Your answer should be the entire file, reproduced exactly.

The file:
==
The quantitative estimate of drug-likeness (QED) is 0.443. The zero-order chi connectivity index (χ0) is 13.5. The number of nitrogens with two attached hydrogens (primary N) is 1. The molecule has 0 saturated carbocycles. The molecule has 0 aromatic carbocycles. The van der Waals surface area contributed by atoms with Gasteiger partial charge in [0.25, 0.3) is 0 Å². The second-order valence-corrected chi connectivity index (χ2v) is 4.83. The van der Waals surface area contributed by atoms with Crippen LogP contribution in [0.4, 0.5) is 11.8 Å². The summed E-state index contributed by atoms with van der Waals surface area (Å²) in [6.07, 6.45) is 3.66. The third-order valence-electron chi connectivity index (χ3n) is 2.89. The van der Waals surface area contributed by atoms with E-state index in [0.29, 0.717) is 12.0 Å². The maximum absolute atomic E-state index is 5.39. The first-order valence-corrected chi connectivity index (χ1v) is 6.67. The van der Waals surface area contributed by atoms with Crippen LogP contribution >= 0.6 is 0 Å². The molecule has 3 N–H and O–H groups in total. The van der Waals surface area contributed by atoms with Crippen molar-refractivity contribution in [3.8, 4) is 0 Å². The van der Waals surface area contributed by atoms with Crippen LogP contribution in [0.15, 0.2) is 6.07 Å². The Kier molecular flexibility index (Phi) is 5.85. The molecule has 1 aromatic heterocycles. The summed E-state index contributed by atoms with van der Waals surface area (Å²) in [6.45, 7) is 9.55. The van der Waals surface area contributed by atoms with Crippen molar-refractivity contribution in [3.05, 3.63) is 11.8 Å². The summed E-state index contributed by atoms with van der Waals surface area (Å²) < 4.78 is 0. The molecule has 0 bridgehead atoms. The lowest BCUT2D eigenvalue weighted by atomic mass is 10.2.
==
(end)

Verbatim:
The quantitative estimate of drug-likeness (QED) is 0.443. The zero-order chi connectivity index (χ0) is 13.5. The number of nitrogens with two attached hydrogens (primary N) is 1. The molecule has 0 saturated carbocycles. The molecule has 0 aromatic carbocycles. The van der Waals surface area contributed by atoms with Gasteiger partial charge in [0.25, 0.3) is 0 Å². The second-order valence-corrected chi connectivity index (χ2v) is 4.83. The van der Waals surface area contributed by atoms with Crippen LogP contribution in [0.4, 0.5) is 11.8 Å². The summed E-state index contributed by atoms with van der Waals surface area (Å²) in [6.07, 6.45) is 3.66. The third-order valence-electron chi connectivity index (χ3n) is 2.89. The van der Waals surface area contributed by atoms with E-state index in [0.29, 0.717) is 12.0 Å². The maximum absolute atomic E-state index is 5.39. The first-order valence-corrected chi connectivity index (χ1v) is 6.67. The van der Waals surface area contributed by atoms with Crippen LogP contribution >= 0.6 is 0 Å². The molecule has 3 N–H and O–H groups in total. The van der Waals surface area contributed by atoms with Crippen molar-refractivity contribution in [3.8, 4) is 0 Å². The van der Waals surface area contributed by atoms with Crippen LogP contribution in [0.15, 0.2) is 6.07 Å². The Kier molecular flexibility index (Phi) is 5.85. The molecule has 1 aromatic heterocycles. The summed E-state index contributed by atoms with van der Waals surface area (Å²) in [6.45, 7) is 9.55. The van der Waals surface area contributed by atoms with Crippen molar-refractivity contribution in [3.05, 3.63) is 11.8 Å². The summed E-state index contributed by atoms with van der Waals surface area (Å²) < 4.78 is 0. The molecule has 0 bridgehead atoms. The lowest BCUT2D eigenvalue weighted by atomic mass is 10.2.